Duncan Channon, California Public Health Program Launch Campaign Targeting Flavored Tobacco Products

'Flavors Hook Kids' kicks off today on multiple platforms

Headshot of Erik Oster

If you thought the days of tobacco companies appealing to teens were long gone, Duncan Channon and the California Department of Public Health’s CA Tobacco Control Program (CTCP) have a wake-up call for you.

A new campaign entitled “Flavors Hook Kids,” which the agency claims is the largest effort to date targeting flavored tobacco products in the country, will run on broadcast, digital video, radio and out-of-home (OOH) across all 14 markets in California.

The campaign’s launch happens to coincide with an FDA announcement on new enforcement actions as part of its Youth Tobacco Prevention Program targeting the use of e-cigarettes, including examining youth appeal of Juul, foreclosing online sales of Juul to minors and a request for information sent to Juul Labs.

“The troubling reality is that electronic nicotine delivery systems (ENDS) such as e-cigarettes have become wildly popular with kids,” the department said in a statement. “We understand, by all accounts, many of them may be using products that closely resemble a USB flash drive, have high levels of nicotine and emissions that are hard to see. These characteristics may facilitate youth use, by making the products more attractive to children and teens.”

“For an industry that is so focused on youth, ways that we can market to youth, I think it’s equally important that we’re paying attention to protecting them as well,” Duncan Channon executive creative director Anne Elisco-Lemme told Adweek.

A trio of broadcast spots focus on parents documenting their children’s first exposure to new flavors. These very same flavors, from donuts to bananas, the ad shows, are then used to hook teens on vaping.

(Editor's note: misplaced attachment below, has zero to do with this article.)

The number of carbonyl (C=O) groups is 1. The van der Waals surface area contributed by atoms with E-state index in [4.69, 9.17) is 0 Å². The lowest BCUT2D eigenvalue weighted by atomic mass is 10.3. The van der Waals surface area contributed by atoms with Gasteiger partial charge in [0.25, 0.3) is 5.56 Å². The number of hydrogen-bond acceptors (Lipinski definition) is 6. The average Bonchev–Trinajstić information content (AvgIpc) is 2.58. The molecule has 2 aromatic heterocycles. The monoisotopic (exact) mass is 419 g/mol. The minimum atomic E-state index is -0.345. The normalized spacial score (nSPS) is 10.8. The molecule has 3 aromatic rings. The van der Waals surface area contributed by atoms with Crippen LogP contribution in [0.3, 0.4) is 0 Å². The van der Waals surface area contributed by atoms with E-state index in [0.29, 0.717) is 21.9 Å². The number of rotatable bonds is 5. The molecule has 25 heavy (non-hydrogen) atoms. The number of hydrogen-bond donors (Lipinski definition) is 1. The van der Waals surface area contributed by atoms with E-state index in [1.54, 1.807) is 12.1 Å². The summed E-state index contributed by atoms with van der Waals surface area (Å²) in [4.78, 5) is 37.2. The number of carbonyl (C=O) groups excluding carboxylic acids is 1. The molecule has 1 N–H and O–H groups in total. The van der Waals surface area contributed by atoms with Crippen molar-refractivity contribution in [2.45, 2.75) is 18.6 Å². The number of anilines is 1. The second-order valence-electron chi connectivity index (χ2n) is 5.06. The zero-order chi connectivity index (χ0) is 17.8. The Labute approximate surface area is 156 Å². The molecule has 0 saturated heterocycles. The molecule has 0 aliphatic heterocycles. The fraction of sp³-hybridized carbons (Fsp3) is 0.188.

Elisco-Lemme said the campaign’s approach stemmed from “the realization that the tobacco industry is still laser-focused on teens and youth … The broadcast work that deals with parents lovingly watching kids learn about flavors came out of the same insights.”

Another pair of spots take a more subtle approach, highlighting how easy it is to miss the signs that teens may be getting into tobacco through vaping–and how easy it is for them to acquire and hide their use of such products.

“Bedroom” shows two girls casually talking about a crush while one of them is sitting in front of a laptop. She then pulls out a vape pen that looks almost exactly like a USB flash drive, showing how easy it is for teens to disguise their use of such products.

“School” shows a group of three friends talking over flavors such as Brain Freeze and Sour Gummy Worms, ending by driving home how easy it is for teens to purchase tobacco products online.

Elisco-Lemme explained that the tobacco industry is well-aware that teens are mostly uninterested in cigarettes.

“They are interested in things that look cool, interesting tech, things that can pass underneath the noses of parents and teachers, because they don’t look, smell or taste like a cigarette,” she said, “fueling their rebellions as well. Kids are so smart about how to get a hold of these products.”

The campaign also includes 16 OOH ads, highlighting “The tobacco industry’s kids menu” with candy coloring highlighting flavors such as “Unicorn Poop.” Other OOH ads showcase e-cigarette products that disguise themselves as innocent items such as flash drives and hot sauce bottles.

Elisco-Lemme said the pro-vaping community are defending the use of flavors, claiming they aren’t targeted at children and adults should have access to products they claim are safer than cigarettes.